A sticky situation for sure.

 

So my question for y’all is: Should Random House have published The Jewel of Medina?

And further, what does the cancellation of this publication mean for future controversial books? If books are the main medium of presenting detailed information, will stopping publication of tough-topic books be akin to forbidding the dissemination of Galileo’s theories for fear of the Inquisition?

 

 

Status: Finished Breaking Dawn. Thank goodness because I really, really need to start reading for school. But I can’t because I’m waiting for another page from Scott and then I’m going to double check my submission package and then send a few off to agents who have requested.

Also! Did you notice? Over 10,000 hits! Having had this blog since the last day of May I feel pretty good about that number. Page views are gradually growing. I have a Google Page Rank of 5, so hey! not too shabby.

Friday Forecast: The Michael Phelps of Writing

Last week we predicted the future of Harry Potter and this week I thought we’d tackle more of the same.

The reason: Michael Phelps.

Last night there was an interview in which Spitz was asked who was the best swimmer/Olympian of all time.

It got a bit awkward when Phelps thought the question was for him and started to answer, but that’s beside the point.

So here’s my question: Who is the best author of all time?

It’s not like we can measure it in seconds or even pages, but I figure if we can judge gymnastics, ice skating, and diving and award gold, silver, bronze accordingly, we can take a stab at figuring out who the best author is, right?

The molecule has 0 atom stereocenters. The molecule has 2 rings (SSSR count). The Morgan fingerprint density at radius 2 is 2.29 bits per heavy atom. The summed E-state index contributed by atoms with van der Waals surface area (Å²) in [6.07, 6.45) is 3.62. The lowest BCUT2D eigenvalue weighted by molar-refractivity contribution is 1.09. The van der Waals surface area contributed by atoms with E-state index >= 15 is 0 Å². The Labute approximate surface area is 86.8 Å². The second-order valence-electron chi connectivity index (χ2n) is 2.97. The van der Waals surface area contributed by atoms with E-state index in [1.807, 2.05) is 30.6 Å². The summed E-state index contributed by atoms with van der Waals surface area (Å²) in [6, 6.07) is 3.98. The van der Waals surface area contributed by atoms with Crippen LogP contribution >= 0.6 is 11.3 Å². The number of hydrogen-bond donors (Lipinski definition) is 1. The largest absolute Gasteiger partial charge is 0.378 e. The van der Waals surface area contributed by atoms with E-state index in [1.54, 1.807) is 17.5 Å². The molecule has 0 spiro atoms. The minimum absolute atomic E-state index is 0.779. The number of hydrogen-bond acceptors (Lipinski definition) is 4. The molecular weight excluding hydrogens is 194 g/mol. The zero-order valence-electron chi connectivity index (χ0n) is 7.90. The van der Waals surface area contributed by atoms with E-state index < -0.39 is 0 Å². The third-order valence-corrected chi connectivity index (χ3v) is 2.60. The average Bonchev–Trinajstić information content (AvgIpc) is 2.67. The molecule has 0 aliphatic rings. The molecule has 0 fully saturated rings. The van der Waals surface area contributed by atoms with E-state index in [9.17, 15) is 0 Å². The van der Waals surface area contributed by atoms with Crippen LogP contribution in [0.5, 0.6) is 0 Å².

And since we had to suffer through the uncomfortable responses of both Phelps and Spitz as to who the best swimmer was, I have another question: Which author thinks they are the best writer of all time?

Ok, I have a couple responses in my head, but hopefully you guys will have some interesting ones first. Predict away and Happy Olympics!

 

Status: Still getting moved in, but I’m not going to lie I’m getting sucked in by Eclipse! I’ll review it as soon as I’m done!

Friday Forecast: Hedge Your Bets

So, unless you’ve been living under a rock for the past couple weeks—or just don’t follow publishing news—J.K. Rowling is set to publish The Tales of the Beedle and the Bard for charity.

I am a huge Harry Potter fan, but I gotta tell ya, I’m not about to run out and buy this. Even if it is for charity. I’m just not that interested because it won’t follow Harry and Co.